How to Teach Cessation of Smoking for Nurses

Nurses are natural allies in the fight against smoking, but this doesn't mean they always know how to help patients quit. To help patients on the journey toward quitting, nurses need insight into the nature of addiction as well as insight into potentially effective quit methods.

  1. Evaluating Patient Motivation

    • Teach nurses how to evaluate a patient's motivation to quit, and to bring up the topic of quitting even if a patient doesn't broach it first. Understanding a patient's degree of motivation can help nurses tailor their approach. For example, the Patient Activation Measure assesses patient motivation on a scale of one to four. Level one patients are disengaged and overwhelmed, while level four patients are maintaining positive health behaviors and may have already quit.

    Understanding Addictive Behaviors

    • Before nurses can effectively teach patients, they need to understand that smoking isn't just a bad choice; it's highly addictive, and quitting is challenging. Help nurses understand, for example, that a majority of smokers want to quit but few are able to successfully do so without assistance. Education about the cycle of addiction, particularly the ability of a single cigarette to reignite the addiction, is also important.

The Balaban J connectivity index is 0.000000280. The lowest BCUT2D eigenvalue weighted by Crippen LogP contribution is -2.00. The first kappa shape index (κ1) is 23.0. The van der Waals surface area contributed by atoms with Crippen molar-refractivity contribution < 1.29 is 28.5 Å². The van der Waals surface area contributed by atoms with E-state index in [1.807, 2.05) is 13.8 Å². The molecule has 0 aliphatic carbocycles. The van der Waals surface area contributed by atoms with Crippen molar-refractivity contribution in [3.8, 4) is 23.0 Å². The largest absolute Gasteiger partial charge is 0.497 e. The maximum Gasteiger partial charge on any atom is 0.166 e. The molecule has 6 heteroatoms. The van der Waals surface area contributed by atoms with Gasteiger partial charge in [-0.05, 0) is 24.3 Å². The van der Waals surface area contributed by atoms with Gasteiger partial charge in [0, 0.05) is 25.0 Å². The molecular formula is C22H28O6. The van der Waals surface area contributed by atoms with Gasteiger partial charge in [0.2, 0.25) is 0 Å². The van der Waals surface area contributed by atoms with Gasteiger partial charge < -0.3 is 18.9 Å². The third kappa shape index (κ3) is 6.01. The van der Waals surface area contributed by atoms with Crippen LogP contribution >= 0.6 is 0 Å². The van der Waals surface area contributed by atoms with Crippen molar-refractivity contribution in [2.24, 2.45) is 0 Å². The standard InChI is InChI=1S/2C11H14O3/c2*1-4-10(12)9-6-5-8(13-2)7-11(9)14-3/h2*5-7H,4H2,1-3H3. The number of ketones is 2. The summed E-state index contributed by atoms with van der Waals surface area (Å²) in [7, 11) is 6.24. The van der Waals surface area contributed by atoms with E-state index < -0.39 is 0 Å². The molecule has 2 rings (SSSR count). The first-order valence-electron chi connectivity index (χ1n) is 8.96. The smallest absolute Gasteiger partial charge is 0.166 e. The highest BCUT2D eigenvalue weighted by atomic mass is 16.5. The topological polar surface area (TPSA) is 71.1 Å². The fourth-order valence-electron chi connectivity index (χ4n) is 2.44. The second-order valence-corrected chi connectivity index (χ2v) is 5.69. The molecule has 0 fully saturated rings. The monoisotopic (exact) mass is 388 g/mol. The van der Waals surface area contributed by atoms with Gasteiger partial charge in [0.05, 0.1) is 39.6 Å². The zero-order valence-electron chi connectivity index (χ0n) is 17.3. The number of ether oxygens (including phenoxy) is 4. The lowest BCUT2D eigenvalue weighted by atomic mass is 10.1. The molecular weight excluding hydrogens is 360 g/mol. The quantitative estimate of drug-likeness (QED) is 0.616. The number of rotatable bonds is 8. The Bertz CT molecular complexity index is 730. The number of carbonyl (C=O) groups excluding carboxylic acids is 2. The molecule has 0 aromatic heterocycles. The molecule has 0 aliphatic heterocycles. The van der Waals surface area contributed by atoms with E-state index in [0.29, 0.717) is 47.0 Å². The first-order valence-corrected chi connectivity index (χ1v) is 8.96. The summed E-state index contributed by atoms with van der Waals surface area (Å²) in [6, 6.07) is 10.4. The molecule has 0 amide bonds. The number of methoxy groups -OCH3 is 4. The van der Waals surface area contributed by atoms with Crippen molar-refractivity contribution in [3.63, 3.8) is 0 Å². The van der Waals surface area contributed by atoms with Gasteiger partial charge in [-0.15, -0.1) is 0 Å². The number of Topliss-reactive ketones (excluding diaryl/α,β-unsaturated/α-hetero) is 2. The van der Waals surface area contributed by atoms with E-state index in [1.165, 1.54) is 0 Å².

Overcoming Quitting Barriers

    • Teach nurses that they should tailor their approach to the needs of the patient by identifying patient barriers to quitting. Nurses should also provide information on how quitting can help a specific patient. For example, a healthy 20-year-old might not be very motivated by the thought of getting lung cancer at 70, but rapid aging or smelly clothes could help spur the desire to quit. Nurses should help smokers identify their specific motivations for quitting and then build upon these motivations.

    Offering Quit Assistance

    • Nurses need broad knowledge about the various quitting products available, including gums, patches, inhalers, support groups, counseling and medications. Educate nurses about these options, as well as their relative risks and benefits. Help nurses decide which product might work best for each smoker. For example, a smoker who becomes depressed during a quit attempt might benefit from a quit-smoking medication that helps reduce the symptoms of quitting.

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